Help Awaits Paraplegic, if He’ll Just Reappear

Times Staff Writers

George Donovan is out there, somewhere.

And he’s got a friend. Plus a lot of other people who say they want to help him get a new wheelchair.

That’s an improvement over Tuesday night, when it seemed there just wasn’t anybody in Los Angeles who felt like taking care of the 47-year-old paraplegic.

Police said they found Donovan--a homeless man who usually sleeps in an alley near the Greyhound bus station downtown--propped up against a wall at 6th and Main streets at about 6 p.m.


Donovan, who said he is a Vietnam veteran from Illinois, told the officers that two men had pretended to befriend him before dumping him from his motorized wheelchair and stealing his watch, his wallet and his last $6.

The thieves then dashed off with the chair, leaving Donovan lying helpless on the pavement.

Donovan said passers-by ignored him.

“You wouldn’t believe how many people I asked to call the police and they wouldn’t do nothing,” he said Tuesday night. “I guess they didn’t want to get involved.”


A Search for Help

The police officers who eventually found Donovan took him to the Central Division station, where they said they tried for three hours to find some agency that would put him up for the night.

“No one seemed willing to take him,” Sgt. Dale Bootrow said.

According to Bootrow, local missions said they were full, the Veterans Administration explained that it couldn’t take Donovan in because he wasn’t sick or injured and the Los Angeles County-USC Medical Center said the same thing.

The county’s Department of Public Social Services couldn’t offer a room because Donovan, who said he was crippled in a construction accident several years ago in Kansas City, wasn’t ambulatory. The district attorney’s Victims Emergency Response Team said it couldn’t help because he wasn’t hurt, Bootrow said. And detoxification centers--which were called even though Donovan wasn’t drunk--said they they had run out of beds.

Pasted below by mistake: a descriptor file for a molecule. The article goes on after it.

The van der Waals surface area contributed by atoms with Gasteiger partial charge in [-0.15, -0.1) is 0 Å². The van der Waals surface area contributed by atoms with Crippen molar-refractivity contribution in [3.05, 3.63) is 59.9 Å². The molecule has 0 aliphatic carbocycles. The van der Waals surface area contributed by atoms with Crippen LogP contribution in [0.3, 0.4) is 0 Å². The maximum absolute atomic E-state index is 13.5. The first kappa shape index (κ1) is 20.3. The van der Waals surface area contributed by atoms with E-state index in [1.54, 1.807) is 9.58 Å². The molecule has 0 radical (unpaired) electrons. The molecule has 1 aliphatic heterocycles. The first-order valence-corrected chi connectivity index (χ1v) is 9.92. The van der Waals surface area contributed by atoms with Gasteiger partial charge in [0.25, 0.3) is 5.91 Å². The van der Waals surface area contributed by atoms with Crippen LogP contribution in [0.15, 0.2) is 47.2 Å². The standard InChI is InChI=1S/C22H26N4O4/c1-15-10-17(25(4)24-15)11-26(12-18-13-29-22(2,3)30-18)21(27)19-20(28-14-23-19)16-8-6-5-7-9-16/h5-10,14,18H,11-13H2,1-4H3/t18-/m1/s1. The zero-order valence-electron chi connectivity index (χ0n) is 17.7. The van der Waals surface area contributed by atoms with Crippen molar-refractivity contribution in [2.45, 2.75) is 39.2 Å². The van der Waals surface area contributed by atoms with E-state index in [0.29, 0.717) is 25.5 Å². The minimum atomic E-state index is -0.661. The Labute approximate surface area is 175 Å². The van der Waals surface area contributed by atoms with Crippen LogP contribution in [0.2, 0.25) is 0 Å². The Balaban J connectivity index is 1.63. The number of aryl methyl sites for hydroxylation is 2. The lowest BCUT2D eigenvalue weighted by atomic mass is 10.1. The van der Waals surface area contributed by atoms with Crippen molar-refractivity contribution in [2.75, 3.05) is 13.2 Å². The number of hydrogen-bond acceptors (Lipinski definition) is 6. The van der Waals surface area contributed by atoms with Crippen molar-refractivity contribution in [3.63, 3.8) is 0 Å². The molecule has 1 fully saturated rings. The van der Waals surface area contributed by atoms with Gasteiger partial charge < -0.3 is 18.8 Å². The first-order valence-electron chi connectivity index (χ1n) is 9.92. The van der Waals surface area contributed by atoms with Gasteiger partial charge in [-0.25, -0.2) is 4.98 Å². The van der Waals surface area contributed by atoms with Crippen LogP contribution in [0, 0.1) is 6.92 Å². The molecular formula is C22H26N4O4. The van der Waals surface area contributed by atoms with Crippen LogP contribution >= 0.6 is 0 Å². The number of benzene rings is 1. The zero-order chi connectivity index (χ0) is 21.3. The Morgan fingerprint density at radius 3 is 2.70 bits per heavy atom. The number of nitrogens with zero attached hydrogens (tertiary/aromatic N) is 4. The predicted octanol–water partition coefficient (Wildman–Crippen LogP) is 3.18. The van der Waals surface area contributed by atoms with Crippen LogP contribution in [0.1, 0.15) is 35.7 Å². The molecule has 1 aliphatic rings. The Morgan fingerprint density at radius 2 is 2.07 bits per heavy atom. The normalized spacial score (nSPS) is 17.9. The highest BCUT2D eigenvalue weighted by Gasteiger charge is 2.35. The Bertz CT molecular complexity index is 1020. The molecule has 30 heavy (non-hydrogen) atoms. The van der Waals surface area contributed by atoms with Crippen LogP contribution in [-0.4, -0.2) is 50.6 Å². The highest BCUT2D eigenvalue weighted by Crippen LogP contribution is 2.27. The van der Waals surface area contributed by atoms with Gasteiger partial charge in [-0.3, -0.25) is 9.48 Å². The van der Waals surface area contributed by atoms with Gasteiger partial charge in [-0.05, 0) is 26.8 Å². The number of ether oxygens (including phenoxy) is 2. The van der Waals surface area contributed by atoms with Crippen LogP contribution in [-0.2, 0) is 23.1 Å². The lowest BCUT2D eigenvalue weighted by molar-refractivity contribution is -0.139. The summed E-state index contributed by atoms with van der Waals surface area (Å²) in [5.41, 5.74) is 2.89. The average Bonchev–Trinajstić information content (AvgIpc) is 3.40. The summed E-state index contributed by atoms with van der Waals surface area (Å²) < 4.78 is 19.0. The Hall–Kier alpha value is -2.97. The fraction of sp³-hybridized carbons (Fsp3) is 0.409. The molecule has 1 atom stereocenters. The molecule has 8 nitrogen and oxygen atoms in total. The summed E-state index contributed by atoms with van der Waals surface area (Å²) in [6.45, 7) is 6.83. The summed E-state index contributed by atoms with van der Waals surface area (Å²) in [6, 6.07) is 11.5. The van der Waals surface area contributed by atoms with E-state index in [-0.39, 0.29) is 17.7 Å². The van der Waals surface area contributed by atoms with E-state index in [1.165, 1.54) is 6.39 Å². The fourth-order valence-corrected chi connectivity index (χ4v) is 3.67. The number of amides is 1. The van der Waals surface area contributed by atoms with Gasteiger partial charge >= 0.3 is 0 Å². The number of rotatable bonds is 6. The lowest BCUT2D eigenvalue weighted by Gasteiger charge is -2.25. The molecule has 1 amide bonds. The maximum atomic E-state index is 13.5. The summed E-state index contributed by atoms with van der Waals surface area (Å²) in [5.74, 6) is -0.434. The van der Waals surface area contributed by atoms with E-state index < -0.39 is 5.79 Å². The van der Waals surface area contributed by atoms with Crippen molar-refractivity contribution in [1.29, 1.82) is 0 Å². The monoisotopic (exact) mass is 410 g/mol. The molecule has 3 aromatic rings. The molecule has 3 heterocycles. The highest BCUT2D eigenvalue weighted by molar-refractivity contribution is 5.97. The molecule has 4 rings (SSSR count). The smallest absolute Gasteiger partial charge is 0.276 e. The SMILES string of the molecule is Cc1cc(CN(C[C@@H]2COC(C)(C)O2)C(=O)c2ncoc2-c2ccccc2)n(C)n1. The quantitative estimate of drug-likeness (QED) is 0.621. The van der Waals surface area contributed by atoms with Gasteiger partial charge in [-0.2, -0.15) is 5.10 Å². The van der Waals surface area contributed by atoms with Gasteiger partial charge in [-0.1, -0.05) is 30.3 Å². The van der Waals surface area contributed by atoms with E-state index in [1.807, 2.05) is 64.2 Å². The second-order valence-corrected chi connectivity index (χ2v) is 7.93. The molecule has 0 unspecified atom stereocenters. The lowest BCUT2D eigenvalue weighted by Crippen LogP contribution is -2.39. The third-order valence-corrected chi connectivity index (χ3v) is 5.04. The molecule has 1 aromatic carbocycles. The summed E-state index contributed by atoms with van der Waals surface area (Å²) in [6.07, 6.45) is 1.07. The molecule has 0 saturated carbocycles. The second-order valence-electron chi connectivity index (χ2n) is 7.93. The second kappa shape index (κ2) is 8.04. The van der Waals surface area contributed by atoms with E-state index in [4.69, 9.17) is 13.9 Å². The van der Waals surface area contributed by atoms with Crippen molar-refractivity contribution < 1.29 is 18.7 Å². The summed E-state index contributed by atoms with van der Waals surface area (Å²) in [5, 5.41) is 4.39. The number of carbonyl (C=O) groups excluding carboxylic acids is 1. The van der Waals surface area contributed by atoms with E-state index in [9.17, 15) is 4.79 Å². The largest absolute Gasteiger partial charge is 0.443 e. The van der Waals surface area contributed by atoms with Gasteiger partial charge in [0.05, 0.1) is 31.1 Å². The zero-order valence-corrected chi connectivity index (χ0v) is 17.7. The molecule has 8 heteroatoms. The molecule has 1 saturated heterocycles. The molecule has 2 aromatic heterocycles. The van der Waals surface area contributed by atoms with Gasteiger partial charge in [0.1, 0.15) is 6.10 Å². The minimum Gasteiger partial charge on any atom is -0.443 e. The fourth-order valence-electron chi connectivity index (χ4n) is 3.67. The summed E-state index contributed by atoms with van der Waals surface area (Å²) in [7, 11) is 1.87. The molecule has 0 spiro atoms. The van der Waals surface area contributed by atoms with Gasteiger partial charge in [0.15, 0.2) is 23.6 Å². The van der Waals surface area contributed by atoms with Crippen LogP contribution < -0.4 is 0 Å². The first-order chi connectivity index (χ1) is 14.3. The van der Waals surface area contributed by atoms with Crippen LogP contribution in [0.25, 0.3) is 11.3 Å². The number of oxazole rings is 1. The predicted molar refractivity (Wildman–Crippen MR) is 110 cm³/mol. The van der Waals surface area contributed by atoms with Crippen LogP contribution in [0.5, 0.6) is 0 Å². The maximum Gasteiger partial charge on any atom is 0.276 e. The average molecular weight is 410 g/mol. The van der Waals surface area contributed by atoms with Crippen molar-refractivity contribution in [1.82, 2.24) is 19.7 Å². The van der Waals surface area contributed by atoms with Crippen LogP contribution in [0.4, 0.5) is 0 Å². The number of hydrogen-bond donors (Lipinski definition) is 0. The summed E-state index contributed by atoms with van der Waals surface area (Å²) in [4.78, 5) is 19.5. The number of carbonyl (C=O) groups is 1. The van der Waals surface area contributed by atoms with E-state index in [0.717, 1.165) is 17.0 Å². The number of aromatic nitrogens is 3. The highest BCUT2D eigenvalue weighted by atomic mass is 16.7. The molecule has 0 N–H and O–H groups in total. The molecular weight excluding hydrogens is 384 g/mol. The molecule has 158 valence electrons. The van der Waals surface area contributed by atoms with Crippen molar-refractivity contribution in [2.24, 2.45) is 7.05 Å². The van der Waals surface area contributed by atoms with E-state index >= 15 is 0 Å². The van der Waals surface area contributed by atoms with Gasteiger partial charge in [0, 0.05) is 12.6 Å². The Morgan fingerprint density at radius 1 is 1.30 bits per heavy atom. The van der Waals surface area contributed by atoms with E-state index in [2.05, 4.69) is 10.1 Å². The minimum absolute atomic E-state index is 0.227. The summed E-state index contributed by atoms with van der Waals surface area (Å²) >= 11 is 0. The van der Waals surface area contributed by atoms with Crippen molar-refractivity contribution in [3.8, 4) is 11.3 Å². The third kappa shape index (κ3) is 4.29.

“For a while there, the only solution I could see was to take him over to Pershing Square and leave him on a bench,” Bootrow said. “But then, what’s going to happen when daylight comes? What’s he going to do then?”

Skid Row Quarters

Finally, the Union Rescue Mission on Skid Row agreed to take Donovan in and gave him a crutch. About half an hour later, however, Donovan complained of abdominal pains, so an ambulance was called and he was transferred to County-USC Medical Center.


Donovan was checked and found to be in good health, officials said. About 2 a.m. Wednesday, they said, someone stopped by the hospital, chatted with Donovan and agreed to take him where he wanted to go--to a Veterans Administration hospital.

VA officials said that Donovan still hadn’t checked into any of their facilities as of Wednesday afternoon. “We can’t find him anywhere,” said Larry Caird, a VA spokesman.

Caird also said the VA had no record of his having ever applied for veteran’s benefits. The hometown he listed on his VA identification card--Anderson, Ill.--is actually a “township,” or district, in Clark County, and not a city as such. John Presz, the chief of police of Marshall--the only town in Anderson township--said that he had checked around and found no one there who remembered a George Donovan.

Offers of Help

The only clue to Donovan’s whereabouts Wednesday afternoon was his checkout entry at the medical center. That said he had left at 2:10 a.m. with “a friend.” By noon Wednesday, offers of help were beginning to pour in in response to news reports of the incident.

Ray McCann, manager of communications at the Union Rescue Mission, said there had been “response across the nation,” with offers to replace the wheelchair “and folks calling in who want to help out financially.” Officer Ron Baer, who was working the front desk Wednesday at the Police Department’s Central Station, said he handled a call from a manufacturer of motorized wheelchairs who offered one free.

The only problem was, nobody seemed to know where to find George Donovan and his friend.